Iraq's long war may drag regime down

By , Special to The Christian Science Monitor

Five months into the Gulf war, how is President Saddam Hussein's Baathist government in Iraq faring? Different answers to this question are given by Iraqis of different persuasions. Official spokesmen continue to be professionally buoyant. But some ideological supporters of the Baath PArty have expressed private reservations that the prolonging of the war will weaken the Hussein regime.

Various opposition elements also have their own versions of how the 13 million Iraqis view their present government. At least some opposition spokesmen now are taking a more realistic view than during their first flush of optimism, back in September, that battling the Iranian revolution would quickly bring Saddam Hussein down.

However, the opposition is united in believing that the longer the war drags on, the nearer the 13-year regime of the Baathists will come to its final downfall.

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The truth is hard to get at. President Hussein allows no sign of any political dispute to appear within Iraq. And outside, the exile communities in the Arab world and Europe are subject to continual harassment, including killings, by Iraqi agents.

Since the beginning of the Gulf war, moreover, the oil money with which Saddam Hussein built his state's elaborate repressive apparatus has been lavishly spent on consumer goods to keep his population happy. But, plainly, he did not expect the war to last this long. Now, shortages and power cuts are increasingly affecting the capital, Baghdad, and outlying regions.

The structure of Iraq's internal opposition is based on the country's demographic makeup, and falls into three main groups:

* The ethnic Kurds, amounting to between 1 and 2 million persons. Their battle for autonomy in the mountainous northern region has simmered against the central government in Baghdad since the days immediately following World War I.

The Kurds are renowned for their tribal rivalries, here and in neighboring Iran and Turkey. but at least one Kurdish leader, Masoud Barzani, has used the opportunity of the Gulf war to escalate his armed struggle against Baghdad.

There are reports that portions of Iraqi Kurdistan now are out of Baghdad's de factom control. And Masoud Barzani's elder brother Obeidallah is reported to have been arrested and executed. Previously he had been acting as a hostage as one of two Kurdish ministers in the Baghdad government. (Both Barzanis are sons of the late Kurdish leader Mullah Mustafa Barzani.)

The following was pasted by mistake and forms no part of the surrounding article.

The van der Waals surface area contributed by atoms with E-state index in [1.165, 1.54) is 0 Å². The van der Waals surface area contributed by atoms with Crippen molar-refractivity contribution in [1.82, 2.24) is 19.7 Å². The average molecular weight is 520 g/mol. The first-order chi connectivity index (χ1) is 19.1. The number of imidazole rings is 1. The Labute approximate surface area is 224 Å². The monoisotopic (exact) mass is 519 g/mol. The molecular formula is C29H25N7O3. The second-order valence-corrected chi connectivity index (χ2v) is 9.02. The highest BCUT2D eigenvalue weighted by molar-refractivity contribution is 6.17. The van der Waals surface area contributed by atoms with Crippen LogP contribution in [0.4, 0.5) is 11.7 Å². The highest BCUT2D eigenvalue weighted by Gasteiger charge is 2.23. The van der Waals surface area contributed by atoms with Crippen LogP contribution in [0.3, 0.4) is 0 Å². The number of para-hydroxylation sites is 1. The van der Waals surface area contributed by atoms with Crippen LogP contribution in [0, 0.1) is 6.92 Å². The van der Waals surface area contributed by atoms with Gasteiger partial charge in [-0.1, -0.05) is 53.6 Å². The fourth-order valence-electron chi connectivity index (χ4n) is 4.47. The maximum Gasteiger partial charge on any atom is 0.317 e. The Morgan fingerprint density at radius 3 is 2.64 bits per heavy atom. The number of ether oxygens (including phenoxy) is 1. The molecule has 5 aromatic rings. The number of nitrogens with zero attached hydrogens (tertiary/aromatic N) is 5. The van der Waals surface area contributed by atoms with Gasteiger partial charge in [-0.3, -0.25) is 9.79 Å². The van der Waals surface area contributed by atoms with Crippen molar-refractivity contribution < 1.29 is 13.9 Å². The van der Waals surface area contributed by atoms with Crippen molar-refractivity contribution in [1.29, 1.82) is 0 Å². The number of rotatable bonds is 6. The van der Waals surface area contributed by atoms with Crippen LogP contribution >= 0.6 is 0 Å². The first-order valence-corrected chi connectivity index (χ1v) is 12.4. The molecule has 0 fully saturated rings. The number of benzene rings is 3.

*The political parties, which profess to have influence among all Iraq's population groups. Historically and currently, the largest of these is the pro-Moscow Communist Party, which was powerful in the government that preceded the 1968 Baathist coup.

Now, nominally, the Communist are supposed to be represented in the government, which still formally adheres to a friendship treaty with the Soviets , its main arms supplier.

But the Baathists cracked down heavily on local Communists in 1979 and 1980 and are critical of the Soviets with increasing openness. Since the beginning of the Gulf war, Communists in exile have been returning to take up arms against Baghdad from the Kurdish regions, where they now claim to have more than 1,000 fighters.

* The Shiite Muslims, who are ethnic Arabs and form an overall majority in teh country. Their passions were inflamed by the victory of their coreligionists in Iran.

The Shiite opposition traditionally has been expressed in the Appeal Party and a host of smaller groups. But now a new organization, the Islamic Association (Jamiyat al- Islamiya) seeks to unify all these trends.

Encouraged by the Iran regime, the Jamiyat has a military wing, the Mujahideen, which fights alongside the Iranian Army and undertakes sabotage activities inside Iraq.

One of Iranian President Bani-Sadr's chief advisers on Iraqi affairs considers himself close to the Jamiyat. A young cleric from the Shiite holy city of Najaf, in Iraq, he admits now that he, President Bani-Sadr, and most of the Iraqi opposition had underestimated the Iraqi regime's staying power at the beginning of the war.

Now, Sayed Ahmed says, the Baathists' fate will be decided primarily by the outcome of the Gulf war, and all the Iraqi opposition can achieve is a holding action pending the Iraqi Army's eventual defeat. But he is convinced that this will be the war's result.

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